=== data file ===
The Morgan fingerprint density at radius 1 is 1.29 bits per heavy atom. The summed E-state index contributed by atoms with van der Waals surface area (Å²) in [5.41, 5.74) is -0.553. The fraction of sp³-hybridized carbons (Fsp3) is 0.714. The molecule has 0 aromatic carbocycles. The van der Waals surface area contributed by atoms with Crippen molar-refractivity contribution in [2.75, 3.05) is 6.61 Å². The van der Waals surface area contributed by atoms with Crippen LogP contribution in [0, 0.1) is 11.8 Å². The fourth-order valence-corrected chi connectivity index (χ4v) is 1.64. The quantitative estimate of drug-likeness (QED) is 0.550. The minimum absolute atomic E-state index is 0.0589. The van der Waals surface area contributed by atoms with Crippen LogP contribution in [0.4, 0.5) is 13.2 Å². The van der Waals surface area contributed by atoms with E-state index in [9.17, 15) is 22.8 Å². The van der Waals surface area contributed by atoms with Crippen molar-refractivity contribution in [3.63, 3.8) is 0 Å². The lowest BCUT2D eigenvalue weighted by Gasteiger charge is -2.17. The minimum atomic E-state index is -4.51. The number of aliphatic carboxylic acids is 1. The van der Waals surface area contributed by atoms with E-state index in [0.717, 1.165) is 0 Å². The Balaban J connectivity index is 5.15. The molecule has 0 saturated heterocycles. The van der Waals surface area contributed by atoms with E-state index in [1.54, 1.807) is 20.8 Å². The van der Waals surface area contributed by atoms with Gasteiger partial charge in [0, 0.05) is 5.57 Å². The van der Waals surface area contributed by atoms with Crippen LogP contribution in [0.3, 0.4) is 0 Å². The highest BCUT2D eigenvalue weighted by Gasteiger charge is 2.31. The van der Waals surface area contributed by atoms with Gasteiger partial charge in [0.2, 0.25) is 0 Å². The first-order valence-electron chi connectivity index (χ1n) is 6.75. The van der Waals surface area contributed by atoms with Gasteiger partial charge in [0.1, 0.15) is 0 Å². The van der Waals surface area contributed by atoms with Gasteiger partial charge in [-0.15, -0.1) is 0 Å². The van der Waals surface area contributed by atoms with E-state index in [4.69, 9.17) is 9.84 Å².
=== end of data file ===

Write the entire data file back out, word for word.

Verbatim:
The Morgan fingerprint density at radius 1 is 1.29 bits per heavy atom. The summed E-state index contributed by atoms with van der Waals surface area (Å²) in [5.41, 5.74) is -0.553. The fraction of sp³-hybridized carbons (Fsp3) is 0.714. The molecule has 0 aromatic carbocycles. The van der Waals surface area contributed by atoms with Crippen molar-refractivity contribution in [2.75, 3.05) is 6.61 Å². The van der Waals surface area contributed by atoms with Crippen LogP contribution in [0, 0.1) is 11.8 Å². The fourth-order valence-corrected chi connectivity index (χ4v) is 1.64. The quantitative estimate of drug-likeness (QED) is 0.550. The minimum absolute atomic E-state index is 0.0589. The van der Waals surface area contributed by atoms with Crippen LogP contribution in [0.4, 0.5) is 13.2 Å². The van der Waals surface area contributed by atoms with E-state index in [9.17, 15) is 22.8 Å². The van der Waals surface area contributed by atoms with Crippen molar-refractivity contribution in [3.63, 3.8) is 0 Å². The lowest BCUT2D eigenvalue weighted by Gasteiger charge is -2.17. The minimum atomic E-state index is -4.51. The number of aliphatic carboxylic acids is 1. The van der Waals surface area contributed by atoms with E-state index in [0.717, 1.165) is 0 Å². The Balaban J connectivity index is 5.15. The molecule has 0 saturated heterocycles. The van der Waals surface area contributed by atoms with E-state index in [1.54, 1.807) is 20.8 Å². The van der Waals surface area contributed by atoms with Gasteiger partial charge in [0, 0.05) is 5.57 Å². The van der Waals surface area contributed by atoms with Crippen LogP contribution in [0.3, 0.4) is 0 Å². The highest BCUT2D eigenvalue weighted by Gasteiger charge is 2.31. The van der Waals surface area contributed by atoms with Gasteiger partial charge in [0.2, 0.25) is 0 Å². The first-order valence-electron chi connectivity index (χ1n) is 6.75. The van der Waals surface area contributed by atoms with Gasteiger partial charge in [0.1, 0.15) is 0 Å². The van der Waals surface area contributed by atoms with Gasteiger partial charge in [-0.15, -0.1) is 0 Å². The van der Waals surface area contributed by atoms with E-state index in [4.69, 9.17) is 9.84 Å².